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The Redeclaration of War, 1803:

Who Was To Blame?


James Gillray, "The Evacuation of Malta", Prints and Photographs Division, Library of Congress, Washington DC, from here

British politicians were quick to claim that Napoleon’s untrustworthiness and policy of expansion had left them no choice. Pitt the Younger supported Addington’s reopening of hostilities from the back benches of the House of Commons: ‘The war [was] a war of necessity, and one which we could not decline without surrendering both our security and our honour.’ Addington’s government emphasised the point that war had only broken out again as a result of considerable provocation on Napoleon’s part. Napoleon, for his part, pointed to the British failure to evacuate Malta, the immediate cause behind the breakdown in diplomatic relations.


Historians have generally held both parties responsible for the resumption of the war, but acknowledge that the conflict may have been inevitable. Paul Schroeder sums up the situation in May 1803 in a pithy sentence: ‘The British went to war simply because they could not stand being further challenged and humiliated by Bonaparte; France went to war because Bonaparte could not stop doing it’ (The Transformation of European Politics (Oxford: Clarendon Press, 1994), p. 243).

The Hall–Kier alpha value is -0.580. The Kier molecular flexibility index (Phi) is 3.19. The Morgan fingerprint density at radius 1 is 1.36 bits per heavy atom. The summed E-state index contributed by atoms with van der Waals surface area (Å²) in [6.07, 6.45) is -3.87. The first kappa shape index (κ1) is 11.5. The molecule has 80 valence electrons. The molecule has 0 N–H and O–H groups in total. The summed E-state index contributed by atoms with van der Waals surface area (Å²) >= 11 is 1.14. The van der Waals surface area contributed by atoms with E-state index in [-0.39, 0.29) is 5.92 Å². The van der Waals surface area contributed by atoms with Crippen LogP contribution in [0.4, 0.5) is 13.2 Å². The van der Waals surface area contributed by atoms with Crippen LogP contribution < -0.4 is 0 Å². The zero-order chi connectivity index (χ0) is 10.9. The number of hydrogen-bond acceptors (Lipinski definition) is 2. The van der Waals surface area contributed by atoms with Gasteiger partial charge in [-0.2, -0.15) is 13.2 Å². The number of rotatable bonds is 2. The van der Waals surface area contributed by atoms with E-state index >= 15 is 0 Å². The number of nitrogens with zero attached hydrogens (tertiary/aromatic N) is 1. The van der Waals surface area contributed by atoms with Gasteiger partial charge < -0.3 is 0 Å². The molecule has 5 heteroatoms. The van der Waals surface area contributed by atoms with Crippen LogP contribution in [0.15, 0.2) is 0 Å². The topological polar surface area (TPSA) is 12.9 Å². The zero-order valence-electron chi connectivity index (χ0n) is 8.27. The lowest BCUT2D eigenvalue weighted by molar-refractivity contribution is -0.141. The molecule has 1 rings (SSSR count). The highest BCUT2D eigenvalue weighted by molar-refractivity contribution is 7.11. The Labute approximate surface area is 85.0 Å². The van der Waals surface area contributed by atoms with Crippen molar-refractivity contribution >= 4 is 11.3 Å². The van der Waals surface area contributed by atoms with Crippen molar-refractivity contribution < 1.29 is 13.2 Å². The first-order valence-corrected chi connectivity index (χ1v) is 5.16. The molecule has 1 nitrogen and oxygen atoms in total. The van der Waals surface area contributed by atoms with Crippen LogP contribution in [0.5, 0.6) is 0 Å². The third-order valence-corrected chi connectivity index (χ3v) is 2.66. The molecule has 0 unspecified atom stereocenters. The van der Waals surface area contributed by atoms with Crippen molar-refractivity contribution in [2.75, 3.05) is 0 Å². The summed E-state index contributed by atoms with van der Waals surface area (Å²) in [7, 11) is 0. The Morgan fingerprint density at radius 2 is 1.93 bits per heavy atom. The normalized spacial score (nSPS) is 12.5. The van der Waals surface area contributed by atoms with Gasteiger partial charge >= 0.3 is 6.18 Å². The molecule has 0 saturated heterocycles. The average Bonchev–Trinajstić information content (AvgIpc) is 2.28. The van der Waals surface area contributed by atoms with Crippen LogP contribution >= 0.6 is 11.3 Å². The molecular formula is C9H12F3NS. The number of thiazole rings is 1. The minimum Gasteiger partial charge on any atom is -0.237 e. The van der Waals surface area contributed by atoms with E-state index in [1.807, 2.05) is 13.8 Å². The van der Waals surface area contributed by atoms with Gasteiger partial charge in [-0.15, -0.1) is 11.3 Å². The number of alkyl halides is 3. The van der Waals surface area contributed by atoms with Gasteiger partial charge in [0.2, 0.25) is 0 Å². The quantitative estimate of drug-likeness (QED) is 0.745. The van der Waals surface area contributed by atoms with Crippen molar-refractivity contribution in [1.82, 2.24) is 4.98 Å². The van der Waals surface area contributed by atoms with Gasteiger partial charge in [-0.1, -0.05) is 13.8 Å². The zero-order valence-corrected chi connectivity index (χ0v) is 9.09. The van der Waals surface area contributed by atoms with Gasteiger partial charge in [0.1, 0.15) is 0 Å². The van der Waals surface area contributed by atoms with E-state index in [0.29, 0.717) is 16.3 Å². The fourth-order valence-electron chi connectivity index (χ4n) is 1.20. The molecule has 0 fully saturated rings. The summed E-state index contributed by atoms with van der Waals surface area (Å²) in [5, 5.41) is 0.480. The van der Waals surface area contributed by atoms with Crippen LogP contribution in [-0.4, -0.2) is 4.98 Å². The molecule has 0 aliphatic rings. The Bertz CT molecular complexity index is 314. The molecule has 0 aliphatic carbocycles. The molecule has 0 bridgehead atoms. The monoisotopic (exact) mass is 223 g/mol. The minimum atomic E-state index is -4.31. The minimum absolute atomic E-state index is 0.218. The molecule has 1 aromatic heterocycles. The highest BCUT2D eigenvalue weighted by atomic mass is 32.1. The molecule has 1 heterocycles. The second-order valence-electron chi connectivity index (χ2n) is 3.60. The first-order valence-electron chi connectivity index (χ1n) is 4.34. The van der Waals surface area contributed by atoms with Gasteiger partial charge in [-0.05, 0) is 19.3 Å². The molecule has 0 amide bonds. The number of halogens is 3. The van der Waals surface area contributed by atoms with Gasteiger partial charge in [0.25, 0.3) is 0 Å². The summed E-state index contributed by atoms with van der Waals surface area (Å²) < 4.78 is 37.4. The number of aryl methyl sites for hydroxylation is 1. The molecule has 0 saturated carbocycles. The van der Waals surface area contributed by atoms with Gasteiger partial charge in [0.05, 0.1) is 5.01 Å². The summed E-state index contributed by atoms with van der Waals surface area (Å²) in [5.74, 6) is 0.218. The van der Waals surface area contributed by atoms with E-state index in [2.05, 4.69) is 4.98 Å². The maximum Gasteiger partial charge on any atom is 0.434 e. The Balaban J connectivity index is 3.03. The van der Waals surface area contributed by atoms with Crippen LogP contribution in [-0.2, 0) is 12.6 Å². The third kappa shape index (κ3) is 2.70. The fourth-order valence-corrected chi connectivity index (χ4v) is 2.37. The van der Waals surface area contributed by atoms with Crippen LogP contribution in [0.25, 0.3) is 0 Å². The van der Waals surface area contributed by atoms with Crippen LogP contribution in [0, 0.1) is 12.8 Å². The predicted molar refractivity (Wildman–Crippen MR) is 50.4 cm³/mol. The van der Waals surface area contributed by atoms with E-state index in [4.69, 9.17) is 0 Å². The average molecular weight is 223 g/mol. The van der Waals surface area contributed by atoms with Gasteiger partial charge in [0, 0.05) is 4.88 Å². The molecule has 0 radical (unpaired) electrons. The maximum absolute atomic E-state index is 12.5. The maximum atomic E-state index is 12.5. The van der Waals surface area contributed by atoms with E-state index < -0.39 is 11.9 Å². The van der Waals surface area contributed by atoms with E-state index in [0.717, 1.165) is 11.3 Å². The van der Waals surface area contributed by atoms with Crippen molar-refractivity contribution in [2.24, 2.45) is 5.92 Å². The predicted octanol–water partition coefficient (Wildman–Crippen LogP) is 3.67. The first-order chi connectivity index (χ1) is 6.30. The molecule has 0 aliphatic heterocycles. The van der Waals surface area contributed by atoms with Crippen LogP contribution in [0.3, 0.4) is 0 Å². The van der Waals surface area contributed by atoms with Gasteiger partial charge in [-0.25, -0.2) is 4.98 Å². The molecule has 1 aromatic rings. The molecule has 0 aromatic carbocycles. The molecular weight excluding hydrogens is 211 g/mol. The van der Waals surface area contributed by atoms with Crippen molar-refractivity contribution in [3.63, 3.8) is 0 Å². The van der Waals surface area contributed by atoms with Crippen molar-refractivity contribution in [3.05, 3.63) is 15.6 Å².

Charles Esdaile feels the Amiens settlement was sound enough – ‘a compromise settlement that was no more unstable than earlier general European peace treaties’ – but failed because Britain and France had incompatible long-term aims (Napoleon’s Wars (London, 2007), pp. 107–8).


Alan Forrest, in contrast, argues that Napoleon’s continental expansionism was offset by the fact that British politicians ‘had shown themselves to be aggressive in their own foreign policy objectives, whether in opposing French ambitions, in exploiting the weakness of the Austrian Empire, or in expanding their commercial and colonial empires’ (Napoleon: Life, Legacy, and Image (New York: St Martin’s Press, 2011), p. 177).


In the end it probably did not matter who was immediately responsible; the crucial point is that neither Britain nor France really expected the peace to last. The question, therefore, was not so much who would be responsible for breaking it, as when it would be broken.

Background image: James Gillray, "Maniac-Ravings, or Little Boney in a Strong Fit", Prints and Photographs Division, Library of Congress, Washington DC, from here

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